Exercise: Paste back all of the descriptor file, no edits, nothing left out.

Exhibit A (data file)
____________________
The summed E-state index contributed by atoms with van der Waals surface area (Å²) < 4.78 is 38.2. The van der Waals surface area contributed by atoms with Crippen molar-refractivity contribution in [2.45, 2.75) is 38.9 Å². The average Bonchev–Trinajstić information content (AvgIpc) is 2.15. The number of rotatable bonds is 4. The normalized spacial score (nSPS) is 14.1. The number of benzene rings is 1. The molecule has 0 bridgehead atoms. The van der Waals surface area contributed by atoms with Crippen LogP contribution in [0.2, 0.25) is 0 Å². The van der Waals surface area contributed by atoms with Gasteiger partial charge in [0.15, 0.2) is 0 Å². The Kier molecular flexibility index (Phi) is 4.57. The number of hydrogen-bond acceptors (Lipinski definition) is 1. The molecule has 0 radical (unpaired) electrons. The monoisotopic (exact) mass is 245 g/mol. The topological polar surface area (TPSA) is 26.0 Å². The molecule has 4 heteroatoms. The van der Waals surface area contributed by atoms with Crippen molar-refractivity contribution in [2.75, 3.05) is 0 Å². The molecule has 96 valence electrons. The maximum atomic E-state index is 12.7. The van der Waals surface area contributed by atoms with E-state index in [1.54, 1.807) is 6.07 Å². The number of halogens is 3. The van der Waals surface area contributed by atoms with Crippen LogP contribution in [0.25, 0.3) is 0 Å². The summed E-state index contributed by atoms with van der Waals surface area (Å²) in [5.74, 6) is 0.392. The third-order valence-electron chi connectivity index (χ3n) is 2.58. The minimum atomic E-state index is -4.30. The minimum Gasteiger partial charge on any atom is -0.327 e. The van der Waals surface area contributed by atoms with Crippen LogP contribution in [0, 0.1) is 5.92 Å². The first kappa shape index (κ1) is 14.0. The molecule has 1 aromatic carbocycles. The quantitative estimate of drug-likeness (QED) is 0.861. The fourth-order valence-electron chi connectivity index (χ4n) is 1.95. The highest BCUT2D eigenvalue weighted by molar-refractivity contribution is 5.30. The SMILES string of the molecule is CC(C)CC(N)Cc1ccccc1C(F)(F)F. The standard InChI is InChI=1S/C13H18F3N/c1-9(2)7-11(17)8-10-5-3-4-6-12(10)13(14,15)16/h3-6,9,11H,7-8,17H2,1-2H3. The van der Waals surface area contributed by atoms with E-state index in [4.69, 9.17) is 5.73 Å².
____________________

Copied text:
The summed E-state index contributed by atoms with van der Waals surface area (Å²) < 4.78 is 38.2. The van der Waals surface area contributed by atoms with Crippen molar-refractivity contribution in [2.45, 2.75) is 38.9 Å². The average Bonchev–Trinajstić information content (AvgIpc) is 2.15. The number of rotatable bonds is 4. The normalized spacial score (nSPS) is 14.1. The number of benzene rings is 1. The molecule has 0 bridgehead atoms. The van der Waals surface area contributed by atoms with Crippen LogP contribution in [0.2, 0.25) is 0 Å². The van der Waals surface area contributed by atoms with Gasteiger partial charge in [0.15, 0.2) is 0 Å². The Kier molecular flexibility index (Phi) is 4.57. The number of hydrogen-bond acceptors (Lipinski definition) is 1. The molecule has 0 radical (unpaired) electrons. The monoisotopic (exact) mass is 245 g/mol. The topological polar surface area (TPSA) is 26.0 Å². The molecule has 4 heteroatoms. The van der Waals surface area contributed by atoms with Crippen molar-refractivity contribution in [2.75, 3.05) is 0 Å². The molecule has 96 valence electrons. The maximum atomic E-state index is 12.7. The van der Waals surface area contributed by atoms with E-state index in [1.54, 1.807) is 6.07 Å². The number of halogens is 3. The van der Waals surface area contributed by atoms with Crippen LogP contribution in [0.25, 0.3) is 0 Å². The summed E-state index contributed by atoms with van der Waals surface area (Å²) in [5.74, 6) is 0.392. The third-order valence-electron chi connectivity index (χ3n) is 2.58. The minimum atomic E-state index is -4.30. The minimum Gasteiger partial charge on any atom is -0.327 e. The van der Waals surface area contributed by atoms with Crippen LogP contribution in [0, 0.1) is 5.92 Å². The first kappa shape index (κ1) is 14.0. The molecule has 1 aromatic carbocycles. The quantitative estimate of drug-likeness (QED) is 0.861. The fourth-order valence-electron chi connectivity index (χ4n) is 1.95. The highest BCUT2D eigenvalue weighted by molar-refractivity contribution is 5.30. The SMILES string of the molecule is CC(C)CC(N)Cc1ccccc1C(F)(F)F. The standard InChI is InChI=1S/C13H18F3N/c1-9(2)7-11(17)8-10-5-3-4-6-12(10)13(14,15)16/h3-6,9,11H,7-8,17H2,1-2H3. The van der Waals surface area contributed by atoms with E-state index in [4.69, 9.17) is 5.73 Å².